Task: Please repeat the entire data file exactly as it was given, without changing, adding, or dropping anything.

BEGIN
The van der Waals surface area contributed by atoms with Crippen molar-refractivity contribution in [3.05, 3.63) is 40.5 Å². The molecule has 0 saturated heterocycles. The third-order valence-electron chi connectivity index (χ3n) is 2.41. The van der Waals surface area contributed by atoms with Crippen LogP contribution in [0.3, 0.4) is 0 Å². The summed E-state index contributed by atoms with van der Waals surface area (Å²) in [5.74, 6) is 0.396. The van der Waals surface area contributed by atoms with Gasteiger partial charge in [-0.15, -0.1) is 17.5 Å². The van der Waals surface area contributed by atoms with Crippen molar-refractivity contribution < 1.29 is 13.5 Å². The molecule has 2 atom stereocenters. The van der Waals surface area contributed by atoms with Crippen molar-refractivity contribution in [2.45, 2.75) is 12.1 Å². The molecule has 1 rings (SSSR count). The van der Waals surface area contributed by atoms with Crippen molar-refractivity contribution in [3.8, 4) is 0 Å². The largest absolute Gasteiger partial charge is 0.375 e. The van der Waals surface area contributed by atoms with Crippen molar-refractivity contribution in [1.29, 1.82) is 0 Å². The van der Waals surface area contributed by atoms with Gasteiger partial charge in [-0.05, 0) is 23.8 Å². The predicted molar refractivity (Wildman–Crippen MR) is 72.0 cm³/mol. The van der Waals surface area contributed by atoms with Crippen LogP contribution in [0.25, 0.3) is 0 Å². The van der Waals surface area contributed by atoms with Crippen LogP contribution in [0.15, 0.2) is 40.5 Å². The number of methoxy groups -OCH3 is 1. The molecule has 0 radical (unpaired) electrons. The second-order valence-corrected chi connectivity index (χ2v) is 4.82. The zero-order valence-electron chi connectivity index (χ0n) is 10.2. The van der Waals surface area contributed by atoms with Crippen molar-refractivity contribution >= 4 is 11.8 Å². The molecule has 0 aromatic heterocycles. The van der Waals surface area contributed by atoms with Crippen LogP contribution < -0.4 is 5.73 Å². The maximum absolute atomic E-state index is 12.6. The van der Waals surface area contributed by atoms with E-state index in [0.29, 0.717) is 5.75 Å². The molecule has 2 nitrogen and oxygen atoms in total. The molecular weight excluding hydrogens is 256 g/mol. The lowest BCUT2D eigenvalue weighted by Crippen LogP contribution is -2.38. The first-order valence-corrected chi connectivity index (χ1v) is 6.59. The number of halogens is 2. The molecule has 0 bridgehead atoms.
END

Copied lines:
The van der Waals surface area contributed by atoms with Crippen molar-refractivity contribution in [3.05, 3.63) is 40.5 Å². The molecule has 0 saturated heterocycles. The third-order valence-electron chi connectivity index (χ3n) is 2.41. The van der Waals surface area contributed by atoms with Crippen LogP contribution in [0.3, 0.4) is 0 Å². The summed E-state index contributed by atoms with van der Waals surface area (Å²) in [5.74, 6) is 0.396. The van der Waals surface area contributed by atoms with Gasteiger partial charge in [-0.15, -0.1) is 17.5 Å². The van der Waals surface area contributed by atoms with Crippen molar-refractivity contribution < 1.29 is 13.5 Å². The molecule has 2 atom stereocenters. The van der Waals surface area contributed by atoms with Crippen molar-refractivity contribution in [2.45, 2.75) is 12.1 Å². The molecule has 1 rings (SSSR count). The van der Waals surface area contributed by atoms with Crippen molar-refractivity contribution in [3.8, 4) is 0 Å². The largest absolute Gasteiger partial charge is 0.375 e. The van der Waals surface area contributed by atoms with Crippen molar-refractivity contribution in [1.29, 1.82) is 0 Å². The van der Waals surface area contributed by atoms with Gasteiger partial charge in [-0.05, 0) is 23.8 Å². The predicted molar refractivity (Wildman–Crippen MR) is 72.0 cm³/mol. The van der Waals surface area contributed by atoms with Crippen LogP contribution in [0.25, 0.3) is 0 Å². The van der Waals surface area contributed by atoms with Crippen LogP contribution in [0.15, 0.2) is 40.5 Å². The number of methoxy groups -OCH3 is 1. The molecule has 0 radical (unpaired) electrons. The second-order valence-corrected chi connectivity index (χ2v) is 4.82. The zero-order valence-electron chi connectivity index (χ0n) is 10.2. The van der Waals surface area contributed by atoms with Crippen molar-refractivity contribution >= 4 is 11.8 Å². The molecule has 0 aromatic heterocycles. The van der Waals surface area contributed by atoms with Crippen LogP contribution < -0.4 is 5.73 Å². The maximum absolute atomic E-state index is 12.6. The van der Waals surface area contributed by atoms with E-state index in [0.29, 0.717) is 5.75 Å². The molecule has 2 nitrogen and oxygen atoms in total. The molecular weight excluding hydrogens is 256 g/mol. The lowest BCUT2D eigenvalue weighted by Crippen LogP contribution is -2.38. The first-order valence-corrected chi connectivity index (χ1v) is 6.59. The number of halogens is 2. The molecule has 0 bridgehead atoms.